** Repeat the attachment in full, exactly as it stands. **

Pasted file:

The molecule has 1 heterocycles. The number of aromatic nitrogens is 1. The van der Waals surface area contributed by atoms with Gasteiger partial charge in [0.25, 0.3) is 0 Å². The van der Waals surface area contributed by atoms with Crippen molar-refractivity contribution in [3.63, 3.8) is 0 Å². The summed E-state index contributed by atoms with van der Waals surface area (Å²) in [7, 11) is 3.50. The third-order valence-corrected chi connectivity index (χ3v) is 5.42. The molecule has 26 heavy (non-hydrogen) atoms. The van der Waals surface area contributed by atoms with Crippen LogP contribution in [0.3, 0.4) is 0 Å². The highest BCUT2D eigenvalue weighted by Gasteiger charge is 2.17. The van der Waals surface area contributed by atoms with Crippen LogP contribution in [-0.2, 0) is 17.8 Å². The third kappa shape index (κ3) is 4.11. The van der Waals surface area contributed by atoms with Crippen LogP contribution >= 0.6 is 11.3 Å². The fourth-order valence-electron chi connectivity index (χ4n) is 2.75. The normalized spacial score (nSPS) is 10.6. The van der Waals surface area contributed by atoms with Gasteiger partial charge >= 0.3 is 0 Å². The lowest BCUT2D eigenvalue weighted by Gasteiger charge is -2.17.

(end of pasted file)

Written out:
The molecule has 1 heterocycles. The number of aromatic nitrogens is 1. The van der Waals surface area contributed by atoms with Gasteiger partial charge in [0.25, 0.3) is 0 Å². The van der Waals surface area contributed by atoms with Crippen molar-refractivity contribution in [3.63, 3.8) is 0 Å². The summed E-state index contributed by atoms with van der Waals surface area (Å²) in [7, 11) is 3.50. The third-order valence-corrected chi connectivity index (χ3v) is 5.42. The molecule has 26 heavy (non-hydrogen) atoms. The van der Waals surface area contributed by atoms with Crippen LogP contribution in [0.3, 0.4) is 0 Å². The highest BCUT2D eigenvalue weighted by Gasteiger charge is 2.17. The van der Waals surface area contributed by atoms with Crippen LogP contribution in [-0.2, 0) is 17.8 Å². The third kappa shape index (κ3) is 4.11. The van der Waals surface area contributed by atoms with Crippen LogP contribution >= 0.6 is 11.3 Å². The fourth-order valence-electron chi connectivity index (χ4n) is 2.75. The normalized spacial score (nSPS) is 10.6. The van der Waals surface area contributed by atoms with Gasteiger partial charge >= 0.3 is 0 Å². The lowest BCUT2D eigenvalue weighted by Gasteiger charge is -2.17.